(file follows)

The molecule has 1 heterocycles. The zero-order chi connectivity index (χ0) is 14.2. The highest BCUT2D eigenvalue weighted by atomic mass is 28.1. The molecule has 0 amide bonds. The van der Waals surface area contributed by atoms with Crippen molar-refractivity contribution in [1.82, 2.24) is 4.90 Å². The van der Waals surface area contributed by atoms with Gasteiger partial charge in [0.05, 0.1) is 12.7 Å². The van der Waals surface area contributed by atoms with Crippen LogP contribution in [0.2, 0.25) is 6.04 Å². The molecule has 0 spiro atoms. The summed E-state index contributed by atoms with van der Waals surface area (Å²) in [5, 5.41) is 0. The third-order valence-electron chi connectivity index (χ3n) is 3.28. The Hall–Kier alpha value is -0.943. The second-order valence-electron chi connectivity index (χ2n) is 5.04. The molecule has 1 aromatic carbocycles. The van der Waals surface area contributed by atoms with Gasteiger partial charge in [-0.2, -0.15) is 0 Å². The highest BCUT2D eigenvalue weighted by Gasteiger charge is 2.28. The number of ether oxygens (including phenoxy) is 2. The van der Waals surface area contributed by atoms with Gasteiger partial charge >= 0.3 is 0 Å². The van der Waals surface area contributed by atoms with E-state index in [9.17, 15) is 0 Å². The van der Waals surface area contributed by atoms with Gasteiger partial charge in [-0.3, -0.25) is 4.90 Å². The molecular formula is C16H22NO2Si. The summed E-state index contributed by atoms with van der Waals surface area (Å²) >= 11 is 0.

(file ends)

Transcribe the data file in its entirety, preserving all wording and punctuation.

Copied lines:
The molecule has 1 heterocycles. The zero-order chi connectivity index (χ0) is 14.2. The highest BCUT2D eigenvalue weighted by atomic mass is 28.1. The molecule has 0 amide bonds. The van der Waals surface area contributed by atoms with Crippen molar-refractivity contribution in [1.82, 2.24) is 4.90 Å². The van der Waals surface area contributed by atoms with Gasteiger partial charge in [0.05, 0.1) is 12.7 Å². The van der Waals surface area contributed by atoms with Crippen LogP contribution in [0.2, 0.25) is 6.04 Å². The molecule has 0 spiro atoms. The summed E-state index contributed by atoms with van der Waals surface area (Å²) in [5, 5.41) is 0. The third-order valence-electron chi connectivity index (χ3n) is 3.28. The Hall–Kier alpha value is -0.943. The second-order valence-electron chi connectivity index (χ2n) is 5.04. The molecule has 1 aromatic carbocycles. The van der Waals surface area contributed by atoms with Gasteiger partial charge in [-0.2, -0.15) is 0 Å². The highest BCUT2D eigenvalue weighted by Gasteiger charge is 2.28. The number of ether oxygens (including phenoxy) is 2. The van der Waals surface area contributed by atoms with Gasteiger partial charge >= 0.3 is 0 Å². The van der Waals surface area contributed by atoms with E-state index in [9.17, 15) is 0 Å². The van der Waals surface area contributed by atoms with Gasteiger partial charge in [-0.3, -0.25) is 4.90 Å². The molecular formula is C16H22NO2Si. The summed E-state index contributed by atoms with van der Waals surface area (Å²) >= 11 is 0.